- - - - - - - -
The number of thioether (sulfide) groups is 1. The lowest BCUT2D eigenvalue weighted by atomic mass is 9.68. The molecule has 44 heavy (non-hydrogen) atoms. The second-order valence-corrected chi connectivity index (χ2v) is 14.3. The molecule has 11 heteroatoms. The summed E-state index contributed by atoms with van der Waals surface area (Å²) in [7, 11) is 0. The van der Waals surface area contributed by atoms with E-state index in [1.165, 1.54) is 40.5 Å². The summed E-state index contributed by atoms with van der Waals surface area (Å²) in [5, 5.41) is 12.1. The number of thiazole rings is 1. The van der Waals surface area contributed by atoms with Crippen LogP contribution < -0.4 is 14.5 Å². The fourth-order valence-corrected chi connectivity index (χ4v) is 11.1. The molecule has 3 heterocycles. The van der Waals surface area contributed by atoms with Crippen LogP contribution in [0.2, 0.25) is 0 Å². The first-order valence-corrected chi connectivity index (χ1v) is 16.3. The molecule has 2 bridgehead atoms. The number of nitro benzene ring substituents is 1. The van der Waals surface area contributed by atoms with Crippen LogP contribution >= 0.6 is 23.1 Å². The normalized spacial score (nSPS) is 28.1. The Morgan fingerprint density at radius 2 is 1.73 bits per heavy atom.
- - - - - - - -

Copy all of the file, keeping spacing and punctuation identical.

The number of thioether (sulfide) groups is 1. The lowest BCUT2D eigenvalue weighted by atomic mass is 9.68. The molecule has 44 heavy (non-hydrogen) atoms. The second-order valence-corrected chi connectivity index (χ2v) is 14.3. The molecule has 11 heteroatoms. The summed E-state index contributed by atoms with van der Waals surface area (Å²) in [7, 11) is 0. The van der Waals surface area contributed by atoms with E-state index in [1.165, 1.54) is 40.5 Å². The summed E-state index contributed by atoms with van der Waals surface area (Å²) in [5, 5.41) is 12.1. The number of thiazole rings is 1. The van der Waals surface area contributed by atoms with Crippen LogP contribution < -0.4 is 14.5 Å². The fourth-order valence-corrected chi connectivity index (χ4v) is 11.1. The molecule has 3 heterocycles. The van der Waals surface area contributed by atoms with Crippen LogP contribution in [0.2, 0.25) is 0 Å². The first-order valence-corrected chi connectivity index (χ1v) is 16.3. The molecule has 2 bridgehead atoms. The number of nitro benzene ring substituents is 1. The van der Waals surface area contributed by atoms with Crippen LogP contribution >= 0.6 is 23.1 Å². The normalized spacial score (nSPS) is 28.1. The Morgan fingerprint density at radius 2 is 1.73 bits per heavy atom.